April 16, 2012
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“The 14.3-megapixel Canon PowerShot G1 X is one of the best compact cameras I’ve ever shot with, though calling it a “compact” really is a bit of a stretch. This sucker is big. And heavy. Not to mention, Canon’s latest “flagship” PowerShot is expensive too. For just a little more money than the $800 you’d pay for the G1 X, you could get the Rebel T3i, Canon’s second-tier up digital SLR along with an 18-55mm kit lens.
But, of course, you don’t want the Rebel T3i or its mediocre kit lens since you likely already have a bigger and better DSLR/lens set-up that does all the professional heavy lifting for you. The G1 X, on the other hand, is what I like to call a “project” camera, as in, you might have a particular project you’d like to shoot that calls for a smaller, less expensive, more discreet camera. That “project” could be anything from photographing dishwashers in Indonesia to capturing candids of your kids on holiday in Florida.
The point is that your big DSLR or medium-format camera feels like work. A camera such as the Canon G1 X and the many competing high-end compacts out there are designed for looser assignments, even if those assignments include a personal project you come up with on vacation.
And in that way, the G1 X succeeds, big time. Its image quality is on par with most entry-level digital SLRs, in part because it’s equipped with an image sensor that’s almost the same size as what’s in those cameras.
But it also has a very good zoom lens: a 4x optical (28mm to 112mm equivalent) with a maximum aperture of f/2.8 and image stabilization. The fact that it sits on the front of the camera like a giant metal doughnut is a bit distracting but only further emphasizes the seriousness of the big sensor inside this camera.”…..MORE from By Dan Havlik on this special camera
April 16, 2012
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By Jason Row at Lightstalking
We teach the basics of Photoshop on our Introduction to Photoshop and Photoshop Elelments Course so it doesn’t matter a great deal which version of the program you use, but new updates keep coming.
Very quickly Photoshop CS5 has been superceded by the new version CS6. It is not available to buy yet but you can download the Beta versions and use this as a fully functioning program until it is properly released when you will have to hand over some money, well probably quite a lot of money. This is some of what Jason has to say about CS6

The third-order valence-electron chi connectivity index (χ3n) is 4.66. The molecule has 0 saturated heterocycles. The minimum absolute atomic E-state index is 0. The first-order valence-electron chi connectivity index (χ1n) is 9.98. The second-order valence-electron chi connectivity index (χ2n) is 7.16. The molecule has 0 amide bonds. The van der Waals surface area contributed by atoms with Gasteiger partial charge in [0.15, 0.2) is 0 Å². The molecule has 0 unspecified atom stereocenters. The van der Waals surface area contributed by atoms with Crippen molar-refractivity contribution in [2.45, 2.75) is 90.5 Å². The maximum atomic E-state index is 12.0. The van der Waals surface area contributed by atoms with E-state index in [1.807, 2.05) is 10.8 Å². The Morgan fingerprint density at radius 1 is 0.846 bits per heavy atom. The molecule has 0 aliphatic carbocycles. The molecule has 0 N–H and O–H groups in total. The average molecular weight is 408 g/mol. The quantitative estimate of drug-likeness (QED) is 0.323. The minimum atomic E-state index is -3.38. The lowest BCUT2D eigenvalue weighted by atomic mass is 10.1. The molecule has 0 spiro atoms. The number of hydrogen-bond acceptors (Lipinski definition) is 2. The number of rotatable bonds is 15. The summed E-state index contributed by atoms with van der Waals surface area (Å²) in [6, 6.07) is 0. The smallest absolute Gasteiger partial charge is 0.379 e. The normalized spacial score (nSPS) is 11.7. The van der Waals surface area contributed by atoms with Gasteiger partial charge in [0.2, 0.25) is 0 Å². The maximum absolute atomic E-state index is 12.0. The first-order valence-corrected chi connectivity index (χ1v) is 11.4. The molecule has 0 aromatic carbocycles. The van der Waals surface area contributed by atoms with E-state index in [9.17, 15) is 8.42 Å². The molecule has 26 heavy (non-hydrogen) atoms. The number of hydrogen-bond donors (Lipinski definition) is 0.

“As with other recent incarnations of Photoshop, Adobe have released a beta version of their latest image editing software. You can grab yourself a copy from Adobe here http://labs.adobe.com/downloads/photoshopcs6.html If you don’t have one, you will need to register an Adobe account as once installed the software will connect with Adobe via the internet. The beta is an unlimited fully functional version that will only expire once the testing is complete and the final product is released. So what are the headline features in this new version of Photoshop.
The first thing that will grab your attention is the new “dark” interface. This is radically different than previous versions and in my opinion a welcome change, the images seem easier to look at and adjust out of the darker grey. The interface is also customizable, allowing you to create a look that suits your workflow. Another obvious change for Mac users is that images are now loaded fully in the interface and not as separate windows, although one of the less advertised changes is that it now does not support 32 bit Mac systems anymore, as it is fully 64 bit application. Another, under the hood feature is the introduction of an autosave facility. This will regularly save a version of your image in the background and is invaluable if you have taken the wrong direction whilst editing and have no way back. This is customizable from saving every 5 minutes up to every hour.
One of the headline new features is content-aware patching. Many of us use the patch tool, to remove unwanted elements from an image such as people in the background or dust spots. The new version of this tool adds to Photoshop’s range of content-aware tools first introduced in CS4. The new patch tool allows you to select the unwanted item then drag it into the area you wish to replace it with. The new algorithms blend the surrounding pixels effectively removing the selected item. From my initial tests this is a clever and valuable tool.”
New look interface on CS6
Read the full article here Click Here: Photoshop CS6 Beta: A Quick Look